There are now two options. We could go the presentist route and say that both what I expressed and what I communicated are tensed propositions. On this reading, what I expressed was that Alex is now sitting, but what I communicated was that Alex was, is or will be sitting then. But this doesn't seem to me to be a very attractive theory. For when things go right in communication, I shouldn't be communicating a proposition I didn't express, while to claim that I expressed two tensed propositions, though only one was communicated, seems odd. It makes it sound as if you only half believed what I said.

The superior reading, I think, is that I expressed both a tensed and an untensed proposition, and what I communicated was the untensed one.

These things combine. When I say: "I am sitting now", I express three things: a self-locating tensed proposition that I am sitting now, a non-self-locating tensed proposition that Alex (or that guy/gal) is sitting, and a non-self-locating untensed proposition that Alex is (tenselessly) sitting then. But only the last of these do I communicate when I communicate across a relevantly large time delay. But that's all predicated on the view on which there are de se propositions.

1 comment:

Michael Gonzalez said...

When you type the statement "I am sitting" it is (hopefully) true. But it makes no claim at remaining true forever. Indeed, I think that would be very odd indeed, and would run counter our intuitive grasp of what the written text means. The written text means, to any normal reading, "the writer was sitting when he wrote this". It most certainly does NOT mean "the writer is forever sitting" in the normal, commonsense consciousness.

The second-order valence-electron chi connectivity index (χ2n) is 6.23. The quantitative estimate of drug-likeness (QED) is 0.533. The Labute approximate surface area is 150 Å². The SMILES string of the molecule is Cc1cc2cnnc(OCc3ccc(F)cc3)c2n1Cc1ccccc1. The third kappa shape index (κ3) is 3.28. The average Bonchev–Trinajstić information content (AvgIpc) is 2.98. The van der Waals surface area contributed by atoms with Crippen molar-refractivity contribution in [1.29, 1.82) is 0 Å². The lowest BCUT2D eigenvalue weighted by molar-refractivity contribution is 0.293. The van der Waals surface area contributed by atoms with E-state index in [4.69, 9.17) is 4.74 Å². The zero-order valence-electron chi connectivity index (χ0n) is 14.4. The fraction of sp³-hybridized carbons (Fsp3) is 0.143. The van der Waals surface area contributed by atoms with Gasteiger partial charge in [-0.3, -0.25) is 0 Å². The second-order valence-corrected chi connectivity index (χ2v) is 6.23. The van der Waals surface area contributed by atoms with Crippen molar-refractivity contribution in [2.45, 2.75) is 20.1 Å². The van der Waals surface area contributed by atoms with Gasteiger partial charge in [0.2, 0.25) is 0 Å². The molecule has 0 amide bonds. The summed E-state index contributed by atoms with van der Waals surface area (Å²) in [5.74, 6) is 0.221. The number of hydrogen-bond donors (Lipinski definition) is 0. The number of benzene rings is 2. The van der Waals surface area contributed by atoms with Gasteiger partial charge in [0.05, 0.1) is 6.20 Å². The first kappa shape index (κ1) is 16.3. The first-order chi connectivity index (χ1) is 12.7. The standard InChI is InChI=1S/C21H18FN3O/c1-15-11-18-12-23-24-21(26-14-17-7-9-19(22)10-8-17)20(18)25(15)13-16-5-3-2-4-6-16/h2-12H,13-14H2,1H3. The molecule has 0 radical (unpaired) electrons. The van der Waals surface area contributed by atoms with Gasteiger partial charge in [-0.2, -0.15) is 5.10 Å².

As to whether "now" is like "I", I think it is, but that it doesn't entail what you think it entails. The term "I" does not belong uniquely to you, but can be used by anyone in de se statements. Thus the normal, proper way to interpret an "I" statement is to relativize it to which person uttered it, and to recognize that it might cease to be true if uttered by someone else. For example, if you and I both said "I am sitting" at the same time, but only one of us actually was sitting, it follows that one must relativize which "I" they are thinking of when they decide whether the statement is true or not. So it is for "now", which we always relativize as to when the thing was written (or even spoken, since sometimes things happen rather quickly... e.g. "Oh great! Now my head itches again"). So, since we naturally relativize such things, and alter them to "was" when we read a statement written sufficiently long ago, it follows that the intuitively basic position is A-theory (which is what the A-theorist usually claims anyway).

You say that, when communication goes right, you shouldn't express things that you didn't communicate. I disagree. For example, even the statement "I am sitting", if uttered by you, expresses facts to me about a philosopher whose work I admire, even though you are not communicating that directly (or even intending it indirectly, hope!). So, we always express things beyond what we communicate, and expect the listener to relativize what we said and change their personal beliefs about the world accordingly. "I am sitting" produces many new beliefs in my mind that it will not produce in someone else's (for example, to someone else, you may be a philosopher they find infuriating, or that they never heard of).

Do you see where I'm coming from (or... was coming from, when I wrote this)?